Navy's $84M development deal is changing the face of Pearl Harbor
By Mike Gordon
Advertiser Staff Writer
The Navy's unique $84 million development deal is changing the landscape around Pearl Harbor.
When finished over the next few years, the projects will affect thousands of people, including active-duty military personnel looking for housing, business owners looking for storage and tourists looking for a place to sit while waiting for the next memorial tour.
Work began in the summer of 2003 after the Navy leased or sold five underused properties in exchange for in-kind construction and infrastructure repairs on Ford Island. The deal with Hunt Building Co. and Fluor Federal Services LLC a joint venture now operating as Ford Island Properties was unprecedented and made possible through special legislation passed by Congress in 1999.
The Navy gave the developers 65-year leases at Iroquois Point and Pu'uloa, a 34-acre parcel on Ford Island and the 6.6-acre Halawa Landing. The developers also were allowed to purchase 695 acres of housing at Kalaeloa after three years and were given outright ownership of the 515-acre former Waikele Naval Magazine.
So far, the Navy is happy with the pace of work both on and off Ford Island, saying some of it is ahead of schedule. Without a deal like this, the Navy would never have been able to finance the kind of renovations being done, said Joe Calcara, a realty officer with the Naval Facilities Command at Pearl Harbor.
"In some ways, this is saving Ford Island," he said. "It is giving it life. It is giving it what we needed."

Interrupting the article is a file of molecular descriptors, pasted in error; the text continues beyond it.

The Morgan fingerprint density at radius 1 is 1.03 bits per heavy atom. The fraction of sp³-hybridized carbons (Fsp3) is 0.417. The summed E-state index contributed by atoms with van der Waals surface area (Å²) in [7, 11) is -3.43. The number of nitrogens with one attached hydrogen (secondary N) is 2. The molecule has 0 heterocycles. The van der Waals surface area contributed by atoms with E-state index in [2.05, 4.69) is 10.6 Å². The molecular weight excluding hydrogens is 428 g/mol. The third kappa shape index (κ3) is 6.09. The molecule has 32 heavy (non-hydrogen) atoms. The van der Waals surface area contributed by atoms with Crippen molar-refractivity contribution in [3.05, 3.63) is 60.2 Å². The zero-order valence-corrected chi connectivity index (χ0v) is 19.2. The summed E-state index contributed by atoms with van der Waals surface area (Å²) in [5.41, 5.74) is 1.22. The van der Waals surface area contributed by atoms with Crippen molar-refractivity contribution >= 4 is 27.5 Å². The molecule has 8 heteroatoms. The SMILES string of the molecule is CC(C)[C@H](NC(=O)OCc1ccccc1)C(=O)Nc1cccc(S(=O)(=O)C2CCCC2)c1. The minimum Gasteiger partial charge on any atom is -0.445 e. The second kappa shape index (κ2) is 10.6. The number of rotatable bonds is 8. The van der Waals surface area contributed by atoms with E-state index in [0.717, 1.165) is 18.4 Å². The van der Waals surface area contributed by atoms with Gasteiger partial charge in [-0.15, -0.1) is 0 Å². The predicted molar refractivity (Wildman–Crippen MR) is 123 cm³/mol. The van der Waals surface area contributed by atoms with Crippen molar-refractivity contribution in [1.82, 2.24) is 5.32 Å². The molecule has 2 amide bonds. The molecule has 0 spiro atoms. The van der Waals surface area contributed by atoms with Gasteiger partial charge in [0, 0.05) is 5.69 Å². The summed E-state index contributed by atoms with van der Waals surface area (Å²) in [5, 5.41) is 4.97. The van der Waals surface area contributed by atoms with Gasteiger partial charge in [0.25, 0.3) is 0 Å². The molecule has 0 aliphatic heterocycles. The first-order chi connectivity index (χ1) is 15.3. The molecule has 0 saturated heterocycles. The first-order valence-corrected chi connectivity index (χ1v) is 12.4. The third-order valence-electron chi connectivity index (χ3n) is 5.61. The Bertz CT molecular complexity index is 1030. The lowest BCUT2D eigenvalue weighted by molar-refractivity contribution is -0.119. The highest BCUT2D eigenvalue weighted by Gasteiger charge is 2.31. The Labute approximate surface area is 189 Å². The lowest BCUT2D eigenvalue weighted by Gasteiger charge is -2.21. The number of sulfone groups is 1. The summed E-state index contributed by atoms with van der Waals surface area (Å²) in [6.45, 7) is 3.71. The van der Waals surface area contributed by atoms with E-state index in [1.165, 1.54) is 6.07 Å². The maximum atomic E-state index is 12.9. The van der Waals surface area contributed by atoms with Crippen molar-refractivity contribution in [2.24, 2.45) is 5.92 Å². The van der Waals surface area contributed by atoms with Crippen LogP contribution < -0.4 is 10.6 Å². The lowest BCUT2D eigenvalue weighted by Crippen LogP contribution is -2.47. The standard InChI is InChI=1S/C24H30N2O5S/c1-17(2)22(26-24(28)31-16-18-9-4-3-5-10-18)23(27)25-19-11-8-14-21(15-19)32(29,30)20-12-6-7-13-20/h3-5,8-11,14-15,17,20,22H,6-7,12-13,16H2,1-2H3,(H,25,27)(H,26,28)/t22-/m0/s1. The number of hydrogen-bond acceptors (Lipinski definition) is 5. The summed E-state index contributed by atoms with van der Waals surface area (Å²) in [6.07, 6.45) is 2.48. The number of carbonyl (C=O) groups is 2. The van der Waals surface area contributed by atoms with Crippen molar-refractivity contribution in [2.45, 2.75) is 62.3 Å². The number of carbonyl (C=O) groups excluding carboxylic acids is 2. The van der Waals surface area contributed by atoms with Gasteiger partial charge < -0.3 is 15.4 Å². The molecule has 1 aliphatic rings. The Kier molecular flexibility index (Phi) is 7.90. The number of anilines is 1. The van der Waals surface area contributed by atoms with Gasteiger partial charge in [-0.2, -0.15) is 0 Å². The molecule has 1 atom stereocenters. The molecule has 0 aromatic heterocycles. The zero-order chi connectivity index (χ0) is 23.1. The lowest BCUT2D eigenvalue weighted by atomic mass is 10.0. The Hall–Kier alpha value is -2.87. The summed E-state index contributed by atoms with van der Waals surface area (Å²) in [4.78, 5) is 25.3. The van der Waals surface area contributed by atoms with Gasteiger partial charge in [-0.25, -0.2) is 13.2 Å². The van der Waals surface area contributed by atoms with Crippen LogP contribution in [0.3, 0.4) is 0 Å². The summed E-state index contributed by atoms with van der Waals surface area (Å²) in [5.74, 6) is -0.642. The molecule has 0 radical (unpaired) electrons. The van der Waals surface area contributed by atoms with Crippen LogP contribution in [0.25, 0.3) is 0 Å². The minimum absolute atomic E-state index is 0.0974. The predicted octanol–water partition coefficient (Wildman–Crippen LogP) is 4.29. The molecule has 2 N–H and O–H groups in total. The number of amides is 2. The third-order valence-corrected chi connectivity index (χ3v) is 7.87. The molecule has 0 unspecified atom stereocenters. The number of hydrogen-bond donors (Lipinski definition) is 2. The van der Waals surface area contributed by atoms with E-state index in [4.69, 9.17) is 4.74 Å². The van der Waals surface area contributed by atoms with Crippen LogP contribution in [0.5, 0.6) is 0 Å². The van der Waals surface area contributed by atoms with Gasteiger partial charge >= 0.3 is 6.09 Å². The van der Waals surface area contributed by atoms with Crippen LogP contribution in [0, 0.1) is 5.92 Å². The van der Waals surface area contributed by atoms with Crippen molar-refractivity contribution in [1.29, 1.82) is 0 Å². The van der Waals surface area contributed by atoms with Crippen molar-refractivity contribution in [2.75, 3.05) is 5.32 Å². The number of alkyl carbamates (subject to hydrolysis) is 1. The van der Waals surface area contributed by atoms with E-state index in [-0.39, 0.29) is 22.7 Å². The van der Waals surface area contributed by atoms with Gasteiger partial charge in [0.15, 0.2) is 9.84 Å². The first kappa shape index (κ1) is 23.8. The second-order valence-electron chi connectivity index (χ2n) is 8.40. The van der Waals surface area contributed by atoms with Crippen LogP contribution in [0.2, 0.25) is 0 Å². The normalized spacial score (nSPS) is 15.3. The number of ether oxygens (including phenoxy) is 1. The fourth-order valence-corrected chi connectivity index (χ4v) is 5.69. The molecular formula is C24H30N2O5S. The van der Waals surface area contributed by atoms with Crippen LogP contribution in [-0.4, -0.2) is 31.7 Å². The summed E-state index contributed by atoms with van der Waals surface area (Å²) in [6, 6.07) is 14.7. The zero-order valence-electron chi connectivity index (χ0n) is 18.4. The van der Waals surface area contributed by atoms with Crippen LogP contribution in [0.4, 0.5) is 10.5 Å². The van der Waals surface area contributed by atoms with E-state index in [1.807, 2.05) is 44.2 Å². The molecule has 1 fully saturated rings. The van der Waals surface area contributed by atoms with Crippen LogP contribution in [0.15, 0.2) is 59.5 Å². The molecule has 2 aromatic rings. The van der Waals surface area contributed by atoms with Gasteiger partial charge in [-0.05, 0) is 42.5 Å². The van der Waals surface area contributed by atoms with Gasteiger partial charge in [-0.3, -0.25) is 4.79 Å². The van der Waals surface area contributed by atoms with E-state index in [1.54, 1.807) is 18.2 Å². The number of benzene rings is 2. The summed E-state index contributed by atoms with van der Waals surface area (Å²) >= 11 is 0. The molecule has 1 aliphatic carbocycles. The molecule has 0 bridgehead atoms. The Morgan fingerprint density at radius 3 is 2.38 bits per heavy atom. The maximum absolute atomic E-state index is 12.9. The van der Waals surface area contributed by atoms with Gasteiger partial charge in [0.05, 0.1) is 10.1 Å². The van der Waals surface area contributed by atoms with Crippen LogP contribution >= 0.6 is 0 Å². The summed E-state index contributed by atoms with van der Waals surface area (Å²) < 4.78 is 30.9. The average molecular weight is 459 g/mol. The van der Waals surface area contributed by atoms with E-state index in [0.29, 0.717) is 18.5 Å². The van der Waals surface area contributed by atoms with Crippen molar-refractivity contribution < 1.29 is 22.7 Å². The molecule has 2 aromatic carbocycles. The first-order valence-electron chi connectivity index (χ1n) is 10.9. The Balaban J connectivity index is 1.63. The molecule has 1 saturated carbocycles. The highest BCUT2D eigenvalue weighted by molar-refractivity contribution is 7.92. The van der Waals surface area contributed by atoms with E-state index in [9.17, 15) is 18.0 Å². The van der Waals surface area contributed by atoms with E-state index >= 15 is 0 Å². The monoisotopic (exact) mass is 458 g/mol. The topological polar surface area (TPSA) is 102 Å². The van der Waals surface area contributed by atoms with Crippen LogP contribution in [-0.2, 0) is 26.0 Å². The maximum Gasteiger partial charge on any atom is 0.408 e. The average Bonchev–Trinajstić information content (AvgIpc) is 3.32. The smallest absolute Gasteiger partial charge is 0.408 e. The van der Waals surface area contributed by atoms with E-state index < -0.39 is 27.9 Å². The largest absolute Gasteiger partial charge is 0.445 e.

The biggest transformation so far has been at Iroquois Point, where the developers have had to improve property that the Navy neglected for years, said Steve Colon, senior vice president at Hunt Building Co.
Fewer than half of the 1,463 homes on the point are finished and the work has cost about $20 million, Colon said. The first homes, all on the north side of Iroquois Point, should be ready for use next month. Another $5 million worth of work on the south side and at Pu'uloa is in the early stages because many of the homes are occupied, he said.
Beyond that, several million dollars also will be invested for amenities, such as a community center, but the budgets have not yet been set, Colon said.
Built in the 1960s, the homes on the north side were empty when the renovation began in August 2003, with more than 100 tradesmen working on a daily basis. Workers went block by block.
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The tented Pearl Harbor Visitors Center has drawn anger from some officials and veterans, who say that a for-profit business is incompatible with the memorial's nonprofit operations.
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New paint inside and out, trellised entries, renovated kitchens and bathrooms, ceiling fans, storage and fencing were included.
Their best feature follows the time-honored real-estate maxim location. Most of the homes are surrounded by large yards and common areas that have been re-landscaped with automatic sprinkler systems.
Nearly $200,000 was spent to remove overgrown mangrove, revealing the marina to other parts of the community, Colon said.
Although it is next to an active military base, the homes will be open to civilians. A guard is posted at the entrance to Iroquois Point, Colon said.
Another 548 homes at Kalaeloa also have been spruced up, but they were newer and required much less work, Colon said. About $5 million went into painting, roofs, shutters and fencing.
The Ford Island parcel will be used for a pair of 16-acre communities that will have the look and feel of World War II Hawai'i.
"The whole idea was to do plantation-style living on Ford Island, something that fits into the character and setting of Ford Island," Colon said. "It will respect the area."
So far, the Navy has only approved the design concept and architects are now drawing floor plans for a three-story, 300-apartment community on the harbor and 130, two-story townhomes. The Navy must also approve that. Construction could begin in May 2006, Colon said.